“In a year or two there will be enough competition in the national bandwidth market to force Telkom to reduce pricing without requiring any external intervention,” said Hershaw.
“The focus has to be on reducing the cost of IPC [IP Connect], and the cost of last mile access to the consumer – so either a reduction in ADSL line rental charges or the introduction of a naked ADSL, or both.”
Afrihost CEO Gian Visser
“This is, by far, the biggest input cost we pay to bring ADSL to our clients. It is still significantly more expensive than international, undersea cable connectivity costs and this should change,” said Visser.
“If Telkom were to cut these costs by 70% I guarantee you that the ADSL landscape in this country would be radically altered.”
Visser said that if he was the CEO of Telkom and could do only one thing to re-invigorate ADSL, he would simply cut the wholesale IPC costs to the bone.
“The second thing I would love to see is a significant drop in the monthly ADSL line rental that clients pay – including the ability for a client to choose Naked ADSL,” said Visser.
“This would also decrease the input costs for consumers and encourage people to adopt ADSL as their preferred broadband connection.”
Visser also called for a proper separation of wholesale and retail within Telkom. “That means Telkom Wholesale should invoice Telkom Retail for individual lines and bandwidth, just like they do to the ISPs and large enterprises,” said Visser.
Visser also asked for a proper audit of Telkom Retail’s books to see that they are in fact being charged wholesale rates and selling at a profit.
Cybersmart CEO Laurie Fialkov
“There has supposedly been a functional separation between wholesale and retail in Telkom for years, so I am really not sure if this changes much,” said Fialkov.
“A functional separation is of little consequence if, as wholesalers, we are unable to match Telkom’s retail pricing,” said Fialkov. “Telkom should also not be allowed to bundle services with retail where there is no wholesale offering.”
Fialkov said that Telkom’s 3G and ADSL bundled products, where there is no Telkom Mobile wholesale product available, is one such example.
When it comes to lower prices, Fialkov said that IPC is still the biggest input cost in providing an ADSL service, followed by the cost of local bandwidth. “Any reduction in IPC costs would be most welcome,” said Fialkov.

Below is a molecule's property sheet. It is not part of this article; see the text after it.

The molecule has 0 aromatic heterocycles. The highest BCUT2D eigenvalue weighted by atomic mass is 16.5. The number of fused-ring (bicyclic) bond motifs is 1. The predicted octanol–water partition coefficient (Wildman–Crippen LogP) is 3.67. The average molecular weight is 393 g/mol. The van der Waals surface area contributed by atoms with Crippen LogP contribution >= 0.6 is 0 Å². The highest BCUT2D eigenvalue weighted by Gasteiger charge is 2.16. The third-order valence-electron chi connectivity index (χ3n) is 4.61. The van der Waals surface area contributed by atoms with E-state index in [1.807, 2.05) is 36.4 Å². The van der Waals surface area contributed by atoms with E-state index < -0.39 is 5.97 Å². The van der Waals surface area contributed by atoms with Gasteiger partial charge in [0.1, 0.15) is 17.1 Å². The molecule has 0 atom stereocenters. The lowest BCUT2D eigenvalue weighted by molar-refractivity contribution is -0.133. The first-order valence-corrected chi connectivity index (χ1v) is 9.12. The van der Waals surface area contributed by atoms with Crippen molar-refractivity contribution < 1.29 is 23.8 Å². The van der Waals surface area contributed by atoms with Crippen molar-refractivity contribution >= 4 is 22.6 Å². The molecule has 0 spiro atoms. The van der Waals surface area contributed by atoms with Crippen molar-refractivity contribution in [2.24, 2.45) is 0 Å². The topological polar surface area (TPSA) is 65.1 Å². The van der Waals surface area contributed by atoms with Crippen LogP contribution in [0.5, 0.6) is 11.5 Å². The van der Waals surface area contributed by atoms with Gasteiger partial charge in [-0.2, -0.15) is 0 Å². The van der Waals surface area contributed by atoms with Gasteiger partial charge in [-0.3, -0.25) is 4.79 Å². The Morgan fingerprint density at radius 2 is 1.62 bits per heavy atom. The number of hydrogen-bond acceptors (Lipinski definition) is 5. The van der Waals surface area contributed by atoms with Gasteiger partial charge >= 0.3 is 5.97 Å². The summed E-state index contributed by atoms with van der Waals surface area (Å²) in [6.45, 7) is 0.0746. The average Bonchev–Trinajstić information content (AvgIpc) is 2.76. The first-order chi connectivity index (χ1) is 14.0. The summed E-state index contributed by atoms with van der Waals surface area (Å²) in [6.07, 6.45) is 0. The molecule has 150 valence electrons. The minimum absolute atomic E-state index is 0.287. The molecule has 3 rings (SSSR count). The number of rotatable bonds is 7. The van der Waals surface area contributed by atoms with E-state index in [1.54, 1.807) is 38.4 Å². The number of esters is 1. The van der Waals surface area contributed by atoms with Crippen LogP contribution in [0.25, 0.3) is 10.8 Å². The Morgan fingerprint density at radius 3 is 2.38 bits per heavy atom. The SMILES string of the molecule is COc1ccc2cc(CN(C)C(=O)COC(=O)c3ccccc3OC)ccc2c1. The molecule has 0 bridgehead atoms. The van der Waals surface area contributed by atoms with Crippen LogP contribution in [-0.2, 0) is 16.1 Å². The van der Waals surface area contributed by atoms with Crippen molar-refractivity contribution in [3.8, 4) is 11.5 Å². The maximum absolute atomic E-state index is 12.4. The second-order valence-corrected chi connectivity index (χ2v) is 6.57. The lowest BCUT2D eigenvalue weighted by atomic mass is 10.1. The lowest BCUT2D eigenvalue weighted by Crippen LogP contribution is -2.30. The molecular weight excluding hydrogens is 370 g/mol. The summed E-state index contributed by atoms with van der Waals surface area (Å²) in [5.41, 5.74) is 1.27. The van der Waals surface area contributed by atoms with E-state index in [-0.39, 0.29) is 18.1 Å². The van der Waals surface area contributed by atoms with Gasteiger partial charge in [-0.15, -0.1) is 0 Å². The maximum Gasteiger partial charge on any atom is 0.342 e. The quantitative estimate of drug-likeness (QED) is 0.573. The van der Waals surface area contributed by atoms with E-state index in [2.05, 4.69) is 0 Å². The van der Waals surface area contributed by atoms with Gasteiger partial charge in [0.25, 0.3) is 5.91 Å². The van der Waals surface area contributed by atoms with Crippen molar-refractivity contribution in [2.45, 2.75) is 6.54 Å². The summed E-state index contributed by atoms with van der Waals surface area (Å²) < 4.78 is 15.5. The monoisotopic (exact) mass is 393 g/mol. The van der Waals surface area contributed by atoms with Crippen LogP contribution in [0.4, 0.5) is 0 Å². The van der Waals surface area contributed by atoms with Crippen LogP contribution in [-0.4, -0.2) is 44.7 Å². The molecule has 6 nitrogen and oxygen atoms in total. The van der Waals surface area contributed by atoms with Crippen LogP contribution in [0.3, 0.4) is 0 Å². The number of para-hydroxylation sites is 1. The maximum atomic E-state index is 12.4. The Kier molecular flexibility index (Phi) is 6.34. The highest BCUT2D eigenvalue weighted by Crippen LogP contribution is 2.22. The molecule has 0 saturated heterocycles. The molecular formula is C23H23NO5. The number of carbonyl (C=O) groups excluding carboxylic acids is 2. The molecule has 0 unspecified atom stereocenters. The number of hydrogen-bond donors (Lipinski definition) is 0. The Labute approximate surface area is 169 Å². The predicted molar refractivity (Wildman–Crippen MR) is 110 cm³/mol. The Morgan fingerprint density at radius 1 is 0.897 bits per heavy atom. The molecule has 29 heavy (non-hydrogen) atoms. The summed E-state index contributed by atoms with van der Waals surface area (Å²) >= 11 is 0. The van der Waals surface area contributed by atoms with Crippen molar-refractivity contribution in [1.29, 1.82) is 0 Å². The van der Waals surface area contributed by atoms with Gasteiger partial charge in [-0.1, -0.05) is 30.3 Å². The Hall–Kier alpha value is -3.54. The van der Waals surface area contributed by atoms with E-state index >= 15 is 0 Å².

Fialkov explained that it currently costs them more to get to another data centre 180m away, than what it costs them to connect to London via undersea cables. “A reduction in local bandwidth costs would therefore be second on the list,” said Fialkov.
Internet Solutions legal manager, Marc Furman
“The settlement appears to put in place the necessary elements of functional separation between the wholesale and retail divisions of Telkom,” said Furman.
“The elements of this agreement which give effect to functional separation are the requirement for Telkom to create and apply a Code Of Conduct to Telkom Wholesale with respect to its relationship with Telkom Retail and its wholesale customers.”
Furman said that there is also the requirement that Telkom put in place a transfer price policy which governs how Telkom Wholesale prices services internally to Telkom Retail.
“The requirement that Telkom Retail keep separate accounts which reflect such internal pricing as well as complete transparency in this regard is also an important aspect of the functional separation.”
Furman said that the above terms are critical components of a successful settlement but equally important are the mechanisms which will be used to enforce the above rules.
“The settlement agreement appears to make provision for this by way of thorough external and internal Telkom audits over the next five years,” said Furman.
“The success of this agreement will be determined by the enforcement of these rules and the Commission’s commitment to ensuring Telkom’s adherence to them over the years ahead.”
“As far as what IS would look to achieve with respect to price reductions from Telkom, the all-important requirement is that products and services in the wholesale space are reduced as soon as possible to bring about complete parity between Telkom Retail and Telkom’s other wholesale customers. A reduction in retail pricing would also be welcomed by IS,” said Furman.
Vox Telecom Chief Commercial Officer Murray Steyn
Vox Telecom Chief Commercial Officer Murray Steyn said that they would like to see is true separation between Telkom wholesale and Telkom retail, not merely paying lip service to it as they have in the past.
“Telkom have always claimed to have separated wholesale from retail, but in admitting to anticompetitive practices they have confirmed what the rest of the industry has been saying for a long time, that the so-called segregation between the two has been a sham,” said Steyn.
“Not only that, but it has hampered the development of the industry, at the expense of Telkom’s competitors and ultimately, the consumer.”
Speaking about the promised price cuts, Steyn said that previous drops in these wholesale prices have resulted in significant and immediate drops in the price that consumers pay for those services.